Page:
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Chapter 1   Progress of Japan's Elementary and Secondary Education Reform and Future Issues
Section 1   Progress of Elementary and Secondary Education in Post-War Japan
1.   Expansion of Access to Education

  After the war, under the Constitution of Japan, important education laws, such as the Fundamental Law of Education and the School Education Law, were established and a new education system espousing respect for individual dignity and equal educational opportunity as its main ideals was created. Under the new education system, secondary education was divided into 3-year lower secondary education and 3-year upper secondary education and the so-called "6-3-3-4 system" of 6 years of elementary school, 3 years of lower secondary school, 3 years of upper secondary school, and 4 years of university was adopted. The length of compulsory education was extended to 9 years of elementary and lower secondary school. Thus a single track format of the school system was adopted to provide uniform education to all citizens. This was designed to ensure the realization of equal educational opportunities and to maintain and enhance the educational standards of citizens.

  The new educational system had to begin under very difficult conditions immediately after the defeat in war. However, as regards compulsory education, by the middle of the 1950's, the new system was settled and nationwide access to education was secured at an acceptable level, supported by people's enthusiasm for education and efforts by people involved in education. Securing salaries for teachers was an extremely important problem and was one of the big burdens on local government financing. In the circumstances, a movement asking for national government financing of teachers' salaries was activated, and a system for the national treasury to bear one half of teachers' salaries, etc. was established. Other measures were also taken, such as financial assistance for pupils from poor families to attend school and provisions to promote education in isolated areas. Furthermore, systems of the national treasury to fund educational facilities and free provision of textbooks in compulsory education were established. Thus, the compulsory education system up to lower secondary school has been established.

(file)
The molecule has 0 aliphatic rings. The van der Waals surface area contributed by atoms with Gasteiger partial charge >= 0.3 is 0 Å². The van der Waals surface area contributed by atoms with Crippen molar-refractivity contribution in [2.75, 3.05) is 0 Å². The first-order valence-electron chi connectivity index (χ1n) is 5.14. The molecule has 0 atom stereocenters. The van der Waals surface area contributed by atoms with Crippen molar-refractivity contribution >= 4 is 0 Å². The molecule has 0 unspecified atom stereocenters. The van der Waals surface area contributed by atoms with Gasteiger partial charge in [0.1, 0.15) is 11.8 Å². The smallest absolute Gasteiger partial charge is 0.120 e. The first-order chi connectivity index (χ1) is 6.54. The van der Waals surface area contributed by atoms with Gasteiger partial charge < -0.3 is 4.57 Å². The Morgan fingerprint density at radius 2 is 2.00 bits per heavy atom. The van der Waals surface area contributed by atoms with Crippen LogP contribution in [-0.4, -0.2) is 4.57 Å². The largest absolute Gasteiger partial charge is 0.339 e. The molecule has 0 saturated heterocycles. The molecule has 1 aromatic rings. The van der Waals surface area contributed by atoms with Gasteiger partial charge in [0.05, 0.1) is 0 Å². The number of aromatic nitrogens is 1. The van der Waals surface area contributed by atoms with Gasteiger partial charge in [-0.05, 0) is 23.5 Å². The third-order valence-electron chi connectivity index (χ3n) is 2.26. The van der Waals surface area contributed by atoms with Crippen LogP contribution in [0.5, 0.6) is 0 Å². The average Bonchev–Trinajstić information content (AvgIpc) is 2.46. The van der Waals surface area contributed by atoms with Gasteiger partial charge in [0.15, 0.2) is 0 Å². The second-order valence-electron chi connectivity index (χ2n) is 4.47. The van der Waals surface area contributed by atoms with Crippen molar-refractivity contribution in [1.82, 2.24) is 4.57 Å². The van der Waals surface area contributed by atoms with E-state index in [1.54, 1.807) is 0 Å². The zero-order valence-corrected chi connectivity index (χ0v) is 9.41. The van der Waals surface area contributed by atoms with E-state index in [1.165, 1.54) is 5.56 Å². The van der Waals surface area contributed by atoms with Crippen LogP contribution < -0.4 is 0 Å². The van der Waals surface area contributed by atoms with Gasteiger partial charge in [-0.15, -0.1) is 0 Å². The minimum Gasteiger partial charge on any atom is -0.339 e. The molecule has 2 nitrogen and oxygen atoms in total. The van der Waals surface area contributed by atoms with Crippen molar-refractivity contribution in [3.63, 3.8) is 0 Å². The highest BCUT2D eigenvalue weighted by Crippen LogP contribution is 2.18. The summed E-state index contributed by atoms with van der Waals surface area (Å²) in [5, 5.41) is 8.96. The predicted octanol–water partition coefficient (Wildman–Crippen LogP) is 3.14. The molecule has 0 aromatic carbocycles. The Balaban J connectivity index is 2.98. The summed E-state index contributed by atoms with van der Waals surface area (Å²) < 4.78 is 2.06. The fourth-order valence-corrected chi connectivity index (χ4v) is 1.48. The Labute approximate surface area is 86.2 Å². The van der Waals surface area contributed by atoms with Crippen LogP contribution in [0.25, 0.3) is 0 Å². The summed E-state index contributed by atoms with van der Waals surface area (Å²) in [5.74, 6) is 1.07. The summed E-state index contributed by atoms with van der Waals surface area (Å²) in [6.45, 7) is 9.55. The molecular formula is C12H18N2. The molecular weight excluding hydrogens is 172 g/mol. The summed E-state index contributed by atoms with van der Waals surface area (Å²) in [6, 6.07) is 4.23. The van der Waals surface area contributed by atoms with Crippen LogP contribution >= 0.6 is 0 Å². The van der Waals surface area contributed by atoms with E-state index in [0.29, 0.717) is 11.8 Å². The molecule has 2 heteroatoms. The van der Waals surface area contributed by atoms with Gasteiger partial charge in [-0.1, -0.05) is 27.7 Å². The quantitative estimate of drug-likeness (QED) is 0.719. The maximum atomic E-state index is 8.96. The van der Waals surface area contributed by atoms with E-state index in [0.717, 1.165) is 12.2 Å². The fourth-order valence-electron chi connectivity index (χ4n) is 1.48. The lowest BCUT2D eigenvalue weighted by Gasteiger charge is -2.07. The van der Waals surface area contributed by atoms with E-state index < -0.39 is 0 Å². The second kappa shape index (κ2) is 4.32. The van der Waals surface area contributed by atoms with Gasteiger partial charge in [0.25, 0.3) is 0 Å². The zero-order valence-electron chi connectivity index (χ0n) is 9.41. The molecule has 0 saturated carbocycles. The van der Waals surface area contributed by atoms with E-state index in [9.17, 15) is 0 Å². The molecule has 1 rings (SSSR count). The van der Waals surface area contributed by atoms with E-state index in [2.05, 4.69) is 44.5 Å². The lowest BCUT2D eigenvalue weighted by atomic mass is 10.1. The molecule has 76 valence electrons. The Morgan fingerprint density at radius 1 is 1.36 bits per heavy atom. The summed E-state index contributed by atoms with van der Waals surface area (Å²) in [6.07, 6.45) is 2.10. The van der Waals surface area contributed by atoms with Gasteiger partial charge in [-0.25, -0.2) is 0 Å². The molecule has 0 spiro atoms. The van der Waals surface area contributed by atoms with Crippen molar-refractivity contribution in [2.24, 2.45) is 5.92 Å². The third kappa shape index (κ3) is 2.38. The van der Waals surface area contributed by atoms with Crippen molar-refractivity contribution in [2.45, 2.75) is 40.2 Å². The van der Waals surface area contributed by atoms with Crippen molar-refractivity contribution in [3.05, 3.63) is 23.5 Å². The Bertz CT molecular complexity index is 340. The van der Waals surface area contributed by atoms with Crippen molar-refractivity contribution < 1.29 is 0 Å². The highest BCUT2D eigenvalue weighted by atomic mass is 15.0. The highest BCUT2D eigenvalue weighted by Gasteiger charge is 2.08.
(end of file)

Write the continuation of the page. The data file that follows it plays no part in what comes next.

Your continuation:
Upper secondary education also expanded rapidly during the period from the mid l950's to the mid 1960's in line with the rapid growth of the Japanese economy. Part-time and correspondence courses started primarily to ensure opportunities for working youth and adults to participate in upper secondary education and, by the middle of the 1970's, more than 90 percent of the age cohort came to be enrolled in upper secondary schools. Although secondary education schools were for only a limited number of people before the war, the upper secondary schools have come to be a place to learn for almost all citizens in a short period of time after the war.

  As for education of those who are mentally or physically handicapped, schools for the blind and for the deaf were made compulsory in FY 1956. Schools for those with other handicaps were included in compulsory education in 1979, after they had been steadily improved. And as for those pupils who have difficulties in commuting to school, "visiting education" has been implemented to provide educational opportunity.

  The School Education Law defines kindergartens as schools for children who are not younger than 3 years old and have not reached the elementary school age. Kindergartens have been systematically improved and, by around 1965, the percentage of 5-year-old children commuting to kindergarten came to about 60%.

Figure 1-1-1 Trends in Enrollment in Kindergartens, Elementary, Lower Secondary and Upper Secondary Schools and the Advancement Rate to Higher Education

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